You probably already know that for certain applications, it’s essential to use deionized water instead of tap. But why? What are the major differences between DI water and tap water, and why are they so important?
The answer to this question, in some cases, can actually be a matter of life and death. For instance, if you manufacture injectable medication using regular tap water, it could place a patient at imminent risk. To understand why, we’ll need to explain exactly what tap water is, the different kinds, and how the deionization process changes it.
Breaking Down Tap Water – What It Is, Where it Comes From
Tap water can come from one of two sources: groundwater or surface water. We take both of these water sources into account when designing a purified water system. The varying characteristics between the sources (ground and surface) will impact the deionization process differently.
Groundwater comes from rain water that seeps through the layers of soil, rock and minerals, eventually depositing in an underground aquifer. This water is retrieved through a well and a pump. Here are the three defining characteristics of groundwater:
Total Dissolved Solids (TDS): Average 300 – 600 TDS
Organic content: Normally lower than surface water based on less microbial content.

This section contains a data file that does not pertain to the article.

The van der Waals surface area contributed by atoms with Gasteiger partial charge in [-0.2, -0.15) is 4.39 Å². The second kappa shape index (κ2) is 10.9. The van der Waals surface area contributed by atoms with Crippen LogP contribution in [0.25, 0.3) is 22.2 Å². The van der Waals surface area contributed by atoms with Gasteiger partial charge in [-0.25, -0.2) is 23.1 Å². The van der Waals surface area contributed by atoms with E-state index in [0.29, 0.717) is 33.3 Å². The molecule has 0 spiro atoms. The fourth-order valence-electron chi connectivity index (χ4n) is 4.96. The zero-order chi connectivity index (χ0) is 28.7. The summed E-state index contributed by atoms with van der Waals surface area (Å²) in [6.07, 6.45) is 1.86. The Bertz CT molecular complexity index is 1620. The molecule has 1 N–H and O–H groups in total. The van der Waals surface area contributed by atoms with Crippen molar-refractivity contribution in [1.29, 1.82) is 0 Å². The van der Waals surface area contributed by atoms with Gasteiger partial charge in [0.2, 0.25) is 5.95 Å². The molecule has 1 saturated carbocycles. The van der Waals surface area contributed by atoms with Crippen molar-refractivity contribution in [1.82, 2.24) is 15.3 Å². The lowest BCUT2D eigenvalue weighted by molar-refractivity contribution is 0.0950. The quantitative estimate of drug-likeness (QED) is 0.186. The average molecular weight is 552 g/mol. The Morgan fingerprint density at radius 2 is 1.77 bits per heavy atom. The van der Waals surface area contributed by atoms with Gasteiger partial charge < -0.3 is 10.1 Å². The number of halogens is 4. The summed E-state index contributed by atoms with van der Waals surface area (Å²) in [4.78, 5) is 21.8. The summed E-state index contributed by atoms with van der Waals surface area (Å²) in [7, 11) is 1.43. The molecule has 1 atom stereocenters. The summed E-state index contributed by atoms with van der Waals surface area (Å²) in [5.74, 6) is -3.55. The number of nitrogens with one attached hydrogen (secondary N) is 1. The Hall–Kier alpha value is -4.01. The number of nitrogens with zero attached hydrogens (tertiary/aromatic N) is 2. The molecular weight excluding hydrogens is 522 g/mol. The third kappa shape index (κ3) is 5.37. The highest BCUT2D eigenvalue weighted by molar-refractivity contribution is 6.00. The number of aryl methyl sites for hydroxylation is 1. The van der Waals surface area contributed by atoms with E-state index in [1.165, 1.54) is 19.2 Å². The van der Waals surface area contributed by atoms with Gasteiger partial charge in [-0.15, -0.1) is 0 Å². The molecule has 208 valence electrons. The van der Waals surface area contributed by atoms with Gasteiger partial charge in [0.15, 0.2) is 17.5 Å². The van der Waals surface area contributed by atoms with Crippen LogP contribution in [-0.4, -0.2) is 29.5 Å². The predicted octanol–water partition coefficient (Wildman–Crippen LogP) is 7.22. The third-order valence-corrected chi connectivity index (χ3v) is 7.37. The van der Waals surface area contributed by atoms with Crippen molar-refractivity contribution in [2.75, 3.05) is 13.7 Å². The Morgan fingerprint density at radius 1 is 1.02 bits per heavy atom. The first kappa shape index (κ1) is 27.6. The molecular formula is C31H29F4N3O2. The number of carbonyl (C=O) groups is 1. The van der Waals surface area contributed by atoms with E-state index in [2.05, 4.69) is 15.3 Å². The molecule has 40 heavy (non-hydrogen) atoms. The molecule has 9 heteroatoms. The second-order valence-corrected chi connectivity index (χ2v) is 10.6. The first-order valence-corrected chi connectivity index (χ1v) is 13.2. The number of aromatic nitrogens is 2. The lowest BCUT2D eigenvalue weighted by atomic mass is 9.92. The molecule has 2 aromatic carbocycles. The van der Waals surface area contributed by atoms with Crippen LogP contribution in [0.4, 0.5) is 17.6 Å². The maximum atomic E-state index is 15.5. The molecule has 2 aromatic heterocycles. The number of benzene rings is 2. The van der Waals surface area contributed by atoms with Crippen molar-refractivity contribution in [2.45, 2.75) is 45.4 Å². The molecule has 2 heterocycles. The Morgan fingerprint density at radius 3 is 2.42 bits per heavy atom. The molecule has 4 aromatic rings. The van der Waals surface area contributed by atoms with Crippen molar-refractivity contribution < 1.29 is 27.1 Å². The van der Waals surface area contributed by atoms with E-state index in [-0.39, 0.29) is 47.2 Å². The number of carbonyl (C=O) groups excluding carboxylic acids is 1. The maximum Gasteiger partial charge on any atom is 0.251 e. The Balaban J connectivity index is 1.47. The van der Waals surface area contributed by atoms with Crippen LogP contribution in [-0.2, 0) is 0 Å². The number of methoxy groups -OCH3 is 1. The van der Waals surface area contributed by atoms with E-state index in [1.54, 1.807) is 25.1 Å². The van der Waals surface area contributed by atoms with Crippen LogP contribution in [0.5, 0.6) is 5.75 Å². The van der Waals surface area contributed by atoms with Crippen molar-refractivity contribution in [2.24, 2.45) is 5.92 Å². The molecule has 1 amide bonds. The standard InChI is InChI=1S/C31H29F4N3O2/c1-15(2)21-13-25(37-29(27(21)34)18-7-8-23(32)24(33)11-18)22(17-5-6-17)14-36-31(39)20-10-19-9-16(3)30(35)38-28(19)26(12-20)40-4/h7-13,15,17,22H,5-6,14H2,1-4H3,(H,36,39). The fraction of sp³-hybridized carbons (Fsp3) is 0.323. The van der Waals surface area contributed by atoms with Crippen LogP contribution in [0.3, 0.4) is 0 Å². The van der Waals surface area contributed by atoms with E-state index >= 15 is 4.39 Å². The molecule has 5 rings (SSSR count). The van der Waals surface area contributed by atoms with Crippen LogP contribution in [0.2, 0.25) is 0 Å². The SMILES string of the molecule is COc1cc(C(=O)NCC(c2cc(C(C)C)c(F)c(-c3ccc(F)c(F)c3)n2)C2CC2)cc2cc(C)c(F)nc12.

Chemistry makeup: The water’s chemistry will reflect that of the ground it permeates, including the rock, stone and minerals it flows through, on it’s way to the aquifer. Water is a natural solvent, it breaks down a small amount of everything it comes in contact with.
2. Surface water
The other primary source of tap water is surface water, which we pull off the surface of a freshwater source, such as a lake or a river. Here are the three defining characteristics of surface water:
Total Dissolved Solids (TDS): Average 100 – 200 TDS
Organic content: Generally higher than groundwater because it has more living organisms and microorganisms living in it, like fish and algae. For this reason, the water is also typically more turbid.
Chemistry makeup: The chemistry will reflect the surface area of wherever the lake or river is located. This includes sodium from runoff as well as leaves and other debris that flow into the water.
While tap water is generally fine for drinking, other applications require a more highly purified water.
Turning Tap Water Into Deionized Water
Water in its purest form consists of Hydrogen (H+) and Hydroxyl (OH-) ions, which combine to create H2O. When considering a water’s purity, anything found in water other than the Hydrogen and Hydroxyl ions, are an impurity.
Bacteria, minerals, charged ions, pharmaceuticals, caffeine, fertilizers, volatile organic compounds (VOCs), cleaning agents, debris or anything else we’ve introduced into our water system, is an impurity.
The process of deionization exchanges all of the charged ions found in tap water for Hydrogen and Hydroxyl ions. This process helps to form the water molecule, H2O. The deionization or ion exchange process results in a true purified water “blank,” nothing but water in its purest form.
The deionized water will then take on the characteristics of any solution or chemistry that is added to it. Good quality deionized water will measure approximately 18.2 megohms resistivity with a temperature compensated resistivity meter.